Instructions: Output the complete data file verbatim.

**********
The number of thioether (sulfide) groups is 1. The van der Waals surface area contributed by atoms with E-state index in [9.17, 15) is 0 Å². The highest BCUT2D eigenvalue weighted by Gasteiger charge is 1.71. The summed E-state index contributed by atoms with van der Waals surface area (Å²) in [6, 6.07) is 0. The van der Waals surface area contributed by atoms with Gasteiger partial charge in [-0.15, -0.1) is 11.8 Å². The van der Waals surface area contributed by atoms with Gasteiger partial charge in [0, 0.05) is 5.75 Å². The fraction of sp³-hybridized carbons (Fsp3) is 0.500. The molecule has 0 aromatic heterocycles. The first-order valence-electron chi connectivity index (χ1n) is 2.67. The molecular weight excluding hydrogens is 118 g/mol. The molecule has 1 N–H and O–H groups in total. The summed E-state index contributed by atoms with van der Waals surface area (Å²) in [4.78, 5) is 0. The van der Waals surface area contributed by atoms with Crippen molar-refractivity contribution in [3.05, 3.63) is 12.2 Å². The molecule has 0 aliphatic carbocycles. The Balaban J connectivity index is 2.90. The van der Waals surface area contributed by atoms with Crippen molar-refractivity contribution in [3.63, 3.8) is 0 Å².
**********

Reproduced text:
The number of thioether (sulfide) groups is 1. The van der Waals surface area contributed by atoms with E-state index in [9.17, 15) is 0 Å². The highest BCUT2D eigenvalue weighted by Gasteiger charge is 1.71. The summed E-state index contributed by atoms with van der Waals surface area (Å²) in [6, 6.07) is 0. The van der Waals surface area contributed by atoms with Gasteiger partial charge in [-0.15, -0.1) is 11.8 Å². The van der Waals surface area contributed by atoms with Gasteiger partial charge in [0, 0.05) is 5.75 Å². The fraction of sp³-hybridized carbons (Fsp3) is 0.500. The molecule has 0 aromatic heterocycles. The first-order valence-electron chi connectivity index (χ1n) is 2.67. The molecular weight excluding hydrogens is 118 g/mol. The molecule has 1 N–H and O–H groups in total. The summed E-state index contributed by atoms with van der Waals surface area (Å²) in [4.78, 5) is 0. The van der Waals surface area contributed by atoms with Crippen molar-refractivity contribution in [3.05, 3.63) is 12.2 Å². The molecule has 0 aliphatic carbocycles. The Balaban J connectivity index is 2.90. The van der Waals surface area contributed by atoms with Crippen molar-refractivity contribution in [3.63, 3.8) is 0 Å².